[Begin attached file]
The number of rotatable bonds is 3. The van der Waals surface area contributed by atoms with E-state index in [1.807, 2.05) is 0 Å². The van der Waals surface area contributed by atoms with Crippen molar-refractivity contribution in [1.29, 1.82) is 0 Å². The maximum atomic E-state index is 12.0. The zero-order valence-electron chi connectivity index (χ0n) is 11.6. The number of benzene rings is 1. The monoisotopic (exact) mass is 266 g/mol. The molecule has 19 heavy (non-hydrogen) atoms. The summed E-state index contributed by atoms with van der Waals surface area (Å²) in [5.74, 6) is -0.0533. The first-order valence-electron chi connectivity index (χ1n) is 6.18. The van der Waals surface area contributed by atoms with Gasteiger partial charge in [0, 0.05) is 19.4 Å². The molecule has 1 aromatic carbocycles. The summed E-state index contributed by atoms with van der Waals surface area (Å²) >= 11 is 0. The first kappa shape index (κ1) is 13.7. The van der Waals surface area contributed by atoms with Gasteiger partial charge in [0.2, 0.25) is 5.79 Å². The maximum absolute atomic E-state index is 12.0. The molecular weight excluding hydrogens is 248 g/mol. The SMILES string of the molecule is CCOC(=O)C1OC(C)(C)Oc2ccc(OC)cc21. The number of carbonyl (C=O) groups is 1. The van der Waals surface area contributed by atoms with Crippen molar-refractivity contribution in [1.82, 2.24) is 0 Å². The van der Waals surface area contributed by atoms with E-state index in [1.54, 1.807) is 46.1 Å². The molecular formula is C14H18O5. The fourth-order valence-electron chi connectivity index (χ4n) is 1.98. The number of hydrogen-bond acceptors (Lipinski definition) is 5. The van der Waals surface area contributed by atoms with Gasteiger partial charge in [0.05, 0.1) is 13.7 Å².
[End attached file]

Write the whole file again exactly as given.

The number of rotatable bonds is 3. The van der Waals surface area contributed by atoms with E-state index in [1.807, 2.05) is 0 Å². The van der Waals surface area contributed by atoms with Crippen molar-refractivity contribution in [1.29, 1.82) is 0 Å². The maximum atomic E-state index is 12.0. The zero-order valence-electron chi connectivity index (χ0n) is 11.6. The number of benzene rings is 1. The monoisotopic (exact) mass is 266 g/mol. The molecule has 19 heavy (non-hydrogen) atoms. The summed E-state index contributed by atoms with van der Waals surface area (Å²) in [5.74, 6) is -0.0533. The first-order valence-electron chi connectivity index (χ1n) is 6.18. The van der Waals surface area contributed by atoms with Gasteiger partial charge in [0, 0.05) is 19.4 Å². The molecule has 1 aromatic carbocycles. The summed E-state index contributed by atoms with van der Waals surface area (Å²) >= 11 is 0. The first kappa shape index (κ1) is 13.7. The van der Waals surface area contributed by atoms with Gasteiger partial charge in [0.2, 0.25) is 5.79 Å². The maximum absolute atomic E-state index is 12.0. The molecular weight excluding hydrogens is 248 g/mol. The SMILES string of the molecule is CCOC(=O)C1OC(C)(C)Oc2ccc(OC)cc21. The number of carbonyl (C=O) groups is 1. The van der Waals surface area contributed by atoms with Crippen molar-refractivity contribution in [1.82, 2.24) is 0 Å². The van der Waals surface area contributed by atoms with E-state index in [1.54, 1.807) is 46.1 Å². The molecular formula is C14H18O5. The fourth-order valence-electron chi connectivity index (χ4n) is 1.98. The number of hydrogen-bond acceptors (Lipinski definition) is 5. The van der Waals surface area contributed by atoms with Gasteiger partial charge in [0.05, 0.1) is 13.7 Å².